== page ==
(If this piques your interest, I wrote up a little more about it here, including a couple of caveats.)
rosefox: Green books on library shelves. (Default)

From: [personal profile] rosefox

Also, Joanna Bourne's Spymasters series has some really marvelous spy heroines. I can't remember whether the heroes do alpha male/asshole stuff, and the books are historicals so usual caveats there, but again the heroes and heroines are on a level--the men are British spies, the women are French spies, setting is the French Revolution--and generally very admiring of one another's competence even when they're enemies.

Oh! Oh! And Isabel Cooper's No Proper Lady, in which the heroine is an assassin from a dystopian demon-haunted future sent back to Victorian England, where she has to pose as a lady to infiltrate upper-class circles and kill the magician who's going to unleash the demons. She's tough as nails and quite skeptical of all the Victorian gender role stuff. The hero falls into your alpha male category--he's got both money and magical powers--but as I recall he's generally pretty decent. It was billed as Terminator meets My Fair Lady and I can't really do it better justice than that. It's a superb historical romance AND a superb bit of time travel SF. Highly recommended.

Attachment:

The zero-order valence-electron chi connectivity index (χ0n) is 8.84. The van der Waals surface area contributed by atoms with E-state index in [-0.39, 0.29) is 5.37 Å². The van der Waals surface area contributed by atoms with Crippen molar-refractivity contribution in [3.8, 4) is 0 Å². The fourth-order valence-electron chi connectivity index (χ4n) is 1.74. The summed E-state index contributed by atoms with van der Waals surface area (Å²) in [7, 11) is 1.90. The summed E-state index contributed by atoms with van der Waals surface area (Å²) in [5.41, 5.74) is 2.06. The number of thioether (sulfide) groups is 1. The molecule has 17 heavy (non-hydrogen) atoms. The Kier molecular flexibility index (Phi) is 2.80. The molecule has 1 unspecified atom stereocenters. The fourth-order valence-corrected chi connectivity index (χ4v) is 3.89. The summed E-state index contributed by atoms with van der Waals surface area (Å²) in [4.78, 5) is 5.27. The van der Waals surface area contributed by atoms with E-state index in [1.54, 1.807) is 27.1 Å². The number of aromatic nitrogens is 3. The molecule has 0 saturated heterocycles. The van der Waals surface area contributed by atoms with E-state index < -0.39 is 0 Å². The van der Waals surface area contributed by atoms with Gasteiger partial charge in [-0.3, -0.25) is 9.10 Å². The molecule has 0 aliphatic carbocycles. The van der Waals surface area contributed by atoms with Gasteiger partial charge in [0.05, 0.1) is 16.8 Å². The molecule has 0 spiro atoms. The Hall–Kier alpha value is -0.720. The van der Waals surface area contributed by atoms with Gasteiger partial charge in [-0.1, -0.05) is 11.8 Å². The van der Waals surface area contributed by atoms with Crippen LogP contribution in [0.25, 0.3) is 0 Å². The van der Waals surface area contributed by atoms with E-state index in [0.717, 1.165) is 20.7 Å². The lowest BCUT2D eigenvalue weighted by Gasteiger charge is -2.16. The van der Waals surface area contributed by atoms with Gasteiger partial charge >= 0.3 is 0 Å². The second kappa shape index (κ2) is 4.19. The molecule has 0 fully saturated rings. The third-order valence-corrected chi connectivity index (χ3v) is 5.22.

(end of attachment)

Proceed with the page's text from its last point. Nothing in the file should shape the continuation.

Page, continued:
On the religion/culture side, Carla Kelly's Mrs. Drew Plays Her Hand is a really quite marvelous quiet historical about a vicar's widow whose determination to save herself and her children from her predatory brother-in-law leads her to stand up to the local marquess and demand his protection. It's not at all what I would call an "inspirational" romance, but Roxanna's faith is an important part of her life and her character. I wish more historical authors would incorporate religion that way; most Regencies never show a church outside of wedding scenes. Also, the hero is a really decent guy. (This is Kelly's trademark.)